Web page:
Center for Labor Market Studies at Northeastern University
This study reveals that since 2000, the employment rate of teens (16 to 19) and young adults without four-year college degrees has declined sharply. During June 2010, only 28.6 percent of the nation’s teens were estimated to be employed according to a report from the U.S. Bureau of Labor Statistics.
It has become more difficult for teens, especially younger, low-income and minority youth, to obtain any type of employment during the summer.
Congress recently failed to pass legislation that would have provided up to $1 billion in funds to state and local workforce development agencies to create subsidized jobs for youth during the summer.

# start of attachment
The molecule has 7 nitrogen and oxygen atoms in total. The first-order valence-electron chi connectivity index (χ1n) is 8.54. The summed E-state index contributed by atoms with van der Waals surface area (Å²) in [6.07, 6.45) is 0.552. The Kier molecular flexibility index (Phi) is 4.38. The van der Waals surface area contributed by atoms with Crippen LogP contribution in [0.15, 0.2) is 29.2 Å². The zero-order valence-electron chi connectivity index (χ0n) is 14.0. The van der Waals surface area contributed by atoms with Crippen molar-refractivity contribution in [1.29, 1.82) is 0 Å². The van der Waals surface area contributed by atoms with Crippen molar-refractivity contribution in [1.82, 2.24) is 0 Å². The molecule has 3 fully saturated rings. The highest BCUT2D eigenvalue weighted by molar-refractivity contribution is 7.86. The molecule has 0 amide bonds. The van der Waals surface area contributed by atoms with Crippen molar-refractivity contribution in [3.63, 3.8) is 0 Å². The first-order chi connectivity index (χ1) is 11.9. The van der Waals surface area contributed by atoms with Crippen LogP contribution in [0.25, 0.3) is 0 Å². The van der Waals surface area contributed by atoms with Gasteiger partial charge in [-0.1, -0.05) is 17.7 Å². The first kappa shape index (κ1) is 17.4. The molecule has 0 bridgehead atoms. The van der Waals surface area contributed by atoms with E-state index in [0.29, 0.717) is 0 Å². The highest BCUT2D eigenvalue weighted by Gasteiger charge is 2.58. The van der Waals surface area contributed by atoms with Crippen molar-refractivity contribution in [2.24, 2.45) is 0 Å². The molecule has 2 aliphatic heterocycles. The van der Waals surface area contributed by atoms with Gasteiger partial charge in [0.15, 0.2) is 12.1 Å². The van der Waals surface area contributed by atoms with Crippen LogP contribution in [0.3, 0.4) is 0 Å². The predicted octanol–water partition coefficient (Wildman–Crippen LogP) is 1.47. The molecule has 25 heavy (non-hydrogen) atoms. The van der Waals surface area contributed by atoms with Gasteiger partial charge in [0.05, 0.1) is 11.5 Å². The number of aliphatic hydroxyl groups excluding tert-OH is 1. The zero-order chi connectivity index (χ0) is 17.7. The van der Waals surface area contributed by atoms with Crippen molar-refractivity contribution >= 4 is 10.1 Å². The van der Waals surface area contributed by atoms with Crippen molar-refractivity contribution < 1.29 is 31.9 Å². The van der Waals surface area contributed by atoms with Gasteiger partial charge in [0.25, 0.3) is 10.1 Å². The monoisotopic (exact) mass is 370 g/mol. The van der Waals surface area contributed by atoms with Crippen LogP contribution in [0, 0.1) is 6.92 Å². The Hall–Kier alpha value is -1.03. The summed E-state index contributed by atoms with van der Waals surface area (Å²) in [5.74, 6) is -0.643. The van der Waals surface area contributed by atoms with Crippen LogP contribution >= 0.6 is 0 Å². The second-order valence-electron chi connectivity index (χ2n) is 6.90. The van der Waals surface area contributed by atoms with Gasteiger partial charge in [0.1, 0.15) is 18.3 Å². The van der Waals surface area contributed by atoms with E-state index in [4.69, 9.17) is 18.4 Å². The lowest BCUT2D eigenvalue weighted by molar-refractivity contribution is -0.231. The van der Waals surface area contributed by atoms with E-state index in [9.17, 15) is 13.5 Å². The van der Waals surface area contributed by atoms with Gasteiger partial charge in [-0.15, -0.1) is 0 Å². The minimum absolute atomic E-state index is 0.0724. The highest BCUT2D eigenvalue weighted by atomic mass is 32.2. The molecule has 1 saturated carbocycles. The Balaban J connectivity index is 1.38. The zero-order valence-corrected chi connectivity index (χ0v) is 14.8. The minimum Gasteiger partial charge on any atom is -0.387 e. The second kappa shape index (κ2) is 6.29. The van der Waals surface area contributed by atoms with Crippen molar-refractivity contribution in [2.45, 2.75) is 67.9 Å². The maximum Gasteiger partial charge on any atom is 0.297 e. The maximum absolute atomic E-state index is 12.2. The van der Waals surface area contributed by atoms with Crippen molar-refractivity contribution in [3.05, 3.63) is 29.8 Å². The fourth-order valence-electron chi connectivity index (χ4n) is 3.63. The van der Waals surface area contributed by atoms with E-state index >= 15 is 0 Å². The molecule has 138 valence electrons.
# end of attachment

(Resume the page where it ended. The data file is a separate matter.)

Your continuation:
According to the report, cumulative work experience during teenage years has a significant and positive impact on employment, hourly wages and earnings of young adults in their mid- twenties.
Also, teens who work in high school, especially males, are less likely to drop out before graduation. Teens without jobs that are also low-income are more likely to engage in delinquent behavior, and become involved with the criminal justice system, according to the report.